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Clams Oysters and Scallops

Where did the saying happy as a clam come from?


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Aida Medhurst
December 13, 2019 11:00PM

This saying originated in the early 1800s in the northeast United States, where they eat a lot of clams. At first blush, the phrase seems kind of weird—what could clams possibly have to be happy about?

Turns out our modern idiom is missing some key context. The original phrase was actually “happy as a clam at high tide” or “at high water.” Clams can only be harvested at low tide, so they’re safe and therefore presumably happy at high tide. It’s not completely clear how or why the phrase got shortened, but the meaning has remained pretty much the same.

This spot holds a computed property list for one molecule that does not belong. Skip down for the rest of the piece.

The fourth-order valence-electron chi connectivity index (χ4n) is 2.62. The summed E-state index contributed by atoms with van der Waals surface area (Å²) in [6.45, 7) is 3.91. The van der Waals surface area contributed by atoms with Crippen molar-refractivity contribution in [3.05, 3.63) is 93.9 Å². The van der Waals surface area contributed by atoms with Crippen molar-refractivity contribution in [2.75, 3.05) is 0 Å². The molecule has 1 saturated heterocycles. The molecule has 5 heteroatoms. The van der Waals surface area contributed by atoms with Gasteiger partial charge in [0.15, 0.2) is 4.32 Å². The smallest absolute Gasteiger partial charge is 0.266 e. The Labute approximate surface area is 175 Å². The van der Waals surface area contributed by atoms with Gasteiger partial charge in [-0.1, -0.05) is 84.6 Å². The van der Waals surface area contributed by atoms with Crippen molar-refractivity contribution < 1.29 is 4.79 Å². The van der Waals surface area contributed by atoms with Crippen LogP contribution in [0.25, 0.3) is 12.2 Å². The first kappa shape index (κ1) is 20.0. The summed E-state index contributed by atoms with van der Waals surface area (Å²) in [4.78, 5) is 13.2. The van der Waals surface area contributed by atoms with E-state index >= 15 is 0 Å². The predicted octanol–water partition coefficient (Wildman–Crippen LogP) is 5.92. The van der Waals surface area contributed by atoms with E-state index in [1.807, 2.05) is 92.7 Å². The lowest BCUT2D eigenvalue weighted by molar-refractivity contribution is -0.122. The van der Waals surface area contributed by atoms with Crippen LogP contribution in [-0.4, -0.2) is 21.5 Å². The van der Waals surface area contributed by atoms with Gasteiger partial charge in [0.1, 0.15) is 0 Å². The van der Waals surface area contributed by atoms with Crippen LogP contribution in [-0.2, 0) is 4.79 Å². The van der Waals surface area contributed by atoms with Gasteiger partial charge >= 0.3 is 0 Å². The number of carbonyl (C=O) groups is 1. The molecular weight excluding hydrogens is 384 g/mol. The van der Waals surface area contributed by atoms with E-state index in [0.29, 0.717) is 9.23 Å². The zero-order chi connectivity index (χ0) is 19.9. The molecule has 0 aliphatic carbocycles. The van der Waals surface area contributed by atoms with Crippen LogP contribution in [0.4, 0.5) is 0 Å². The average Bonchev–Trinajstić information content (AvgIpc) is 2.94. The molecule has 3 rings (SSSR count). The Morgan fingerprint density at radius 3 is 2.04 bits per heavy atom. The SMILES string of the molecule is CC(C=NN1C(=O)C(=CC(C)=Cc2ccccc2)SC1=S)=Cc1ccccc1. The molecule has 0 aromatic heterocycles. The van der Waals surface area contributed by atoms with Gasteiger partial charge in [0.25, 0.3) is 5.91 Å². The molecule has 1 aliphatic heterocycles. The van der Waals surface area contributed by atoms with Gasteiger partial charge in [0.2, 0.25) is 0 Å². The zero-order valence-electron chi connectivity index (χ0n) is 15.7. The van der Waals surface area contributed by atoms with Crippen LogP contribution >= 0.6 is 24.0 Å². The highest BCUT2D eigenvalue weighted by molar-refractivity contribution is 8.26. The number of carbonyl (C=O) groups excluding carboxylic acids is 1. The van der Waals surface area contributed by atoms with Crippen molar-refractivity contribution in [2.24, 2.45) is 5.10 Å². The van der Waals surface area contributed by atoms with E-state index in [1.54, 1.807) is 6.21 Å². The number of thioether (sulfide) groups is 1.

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Wiki User
April 15, 2012 10:12PM

This is only part of the phrase. It is actually " Happy as a clam at high water". In New England clams can only be harvested at low tide. So the clam is safe and happy when the water is high.